The first Dominions box-set, containing Dark Glass, Dead Flesh, Deep Water and the prologue short story Gatekeeper (plus a few extra bonuses) is coming out on 5th April, but it’s available for pre-order right now at the ridiculously low price of 99p/99c (or your local equivalent). Click here to check out what stores you can pre-order from.
I read China Mieville’s The City And The City recently (I’m slowly chipping away at my ‘to-read’ list). I enjoy his writing style, and I think his world-building is fantastic (in many meanings of that word). But something strange happened as I read the book.
It’s written in first person, and I automatically pictured the narrator as female. I’ve no idea why, but even when it became clear that the character was male, I still saw him as female. I don’t think there was anything specific Mieville wrote that would make me picture his protagonist as anything but male, so I can only think this is down to how I approached the book.
And this got me thinking. When I read, I picture things in a certain way, but this isn’t necessarily how others picture the book, or even how the writer saw the story in his or her own head. Every reader is different, and we each bring our own unique perspectives to anything we read.
Stories (in books) pass from writers to readers through the medium of words, but there is always going to be interpretation involved in this. Writers aim to give as much action/emotion/description in as few words as possible. If everything was described in enough detail to convey every single aspect of the story, the action would move at a glacial pace, and all sense of forward momentum would be lost. Stories that describe too much are (for most readers) tiring to read—hence the search for conciseness. Gustave Flaubert talked about finding ‘le mot juste’, the right word.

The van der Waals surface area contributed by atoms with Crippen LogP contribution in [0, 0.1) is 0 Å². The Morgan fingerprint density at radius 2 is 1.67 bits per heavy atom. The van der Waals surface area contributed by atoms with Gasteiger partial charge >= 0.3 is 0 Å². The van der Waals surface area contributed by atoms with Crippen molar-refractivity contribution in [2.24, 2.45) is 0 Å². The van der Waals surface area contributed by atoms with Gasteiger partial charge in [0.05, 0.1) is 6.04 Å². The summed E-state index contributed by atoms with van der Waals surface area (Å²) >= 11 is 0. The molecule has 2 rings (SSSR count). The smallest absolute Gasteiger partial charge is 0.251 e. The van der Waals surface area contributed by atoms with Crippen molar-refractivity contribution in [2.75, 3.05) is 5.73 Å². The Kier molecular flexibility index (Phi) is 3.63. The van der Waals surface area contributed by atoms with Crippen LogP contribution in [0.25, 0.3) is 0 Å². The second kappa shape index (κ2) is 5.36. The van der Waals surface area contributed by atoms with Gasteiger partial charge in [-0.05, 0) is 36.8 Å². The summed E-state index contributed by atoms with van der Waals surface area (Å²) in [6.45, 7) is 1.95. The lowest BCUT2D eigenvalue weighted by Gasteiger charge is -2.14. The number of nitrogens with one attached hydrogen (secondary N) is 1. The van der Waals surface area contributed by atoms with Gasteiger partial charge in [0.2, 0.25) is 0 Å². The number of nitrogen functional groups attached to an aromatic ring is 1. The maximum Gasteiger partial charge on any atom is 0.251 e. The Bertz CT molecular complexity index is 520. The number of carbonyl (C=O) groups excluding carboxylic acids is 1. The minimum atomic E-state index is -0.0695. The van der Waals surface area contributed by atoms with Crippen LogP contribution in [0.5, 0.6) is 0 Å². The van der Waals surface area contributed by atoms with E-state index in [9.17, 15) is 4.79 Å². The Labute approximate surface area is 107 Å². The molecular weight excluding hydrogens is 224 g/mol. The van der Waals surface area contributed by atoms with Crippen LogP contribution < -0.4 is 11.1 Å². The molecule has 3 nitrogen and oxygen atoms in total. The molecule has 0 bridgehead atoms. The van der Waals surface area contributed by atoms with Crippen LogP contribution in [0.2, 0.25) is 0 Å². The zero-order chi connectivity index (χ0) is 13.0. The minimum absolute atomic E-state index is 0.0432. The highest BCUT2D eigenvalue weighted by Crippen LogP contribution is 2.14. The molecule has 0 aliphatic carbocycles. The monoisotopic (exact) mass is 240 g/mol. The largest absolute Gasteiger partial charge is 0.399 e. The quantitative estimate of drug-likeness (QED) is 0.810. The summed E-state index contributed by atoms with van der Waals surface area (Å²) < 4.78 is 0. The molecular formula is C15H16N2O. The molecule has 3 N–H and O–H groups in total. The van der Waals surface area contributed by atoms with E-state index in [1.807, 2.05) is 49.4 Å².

But even that causes problems. Words mean different things to different people. I’ve heard the word ‘solid’ used to mean both good (as in ‘rock-solid’, firm and unmoving—a solid fellow) and difficult (as in ‘hard’—“that game’s well solid!”).
Think of that classic story opening; ‘It was a dark and stormy night.’ That might conjure up thoughts of uncertainty, maybe even fear. But to some, storms can be exciting. Or maybe darkness helps others escape from their day-to-day troubles, and the addition of poor weather brings up thoughts of being beside a fire, enclosed in the safety and warmth of their very own home.
There is no perfect word. There is no ideal way to describe something.
Is this a problem? Not necessarily. One often-repeated piece of writing advice is to picture your ideal reader, and write to them. I believe Stephen King’s ‘ideal reader’ is his wife, and others might use real people too, but many create their own ideal reader (maybe a female forty-something divorced librarian living in Pittsburg, or a heavy metal fan working an office job but dreaming of becoming a professional musician). This might seem strange, but it is impossible to write a book that pleases everyone, and trying to make a story too universal usually means creating something bland, something that many find ‘okay’ but that nobody gets excited about. Anything designed to appeal to a wide range of people will fell watered-down.
Attitudes to books will naturally differ. Even if two readers enjoy the same book, it could well be for different reasons—some King fans might get a kick from the build-up of tension, and others might love the way he pulls them into the minds of his characters. Some people read Iain Banks’ sci-fi books for the vast ideas, others enjoy his way of telling a story.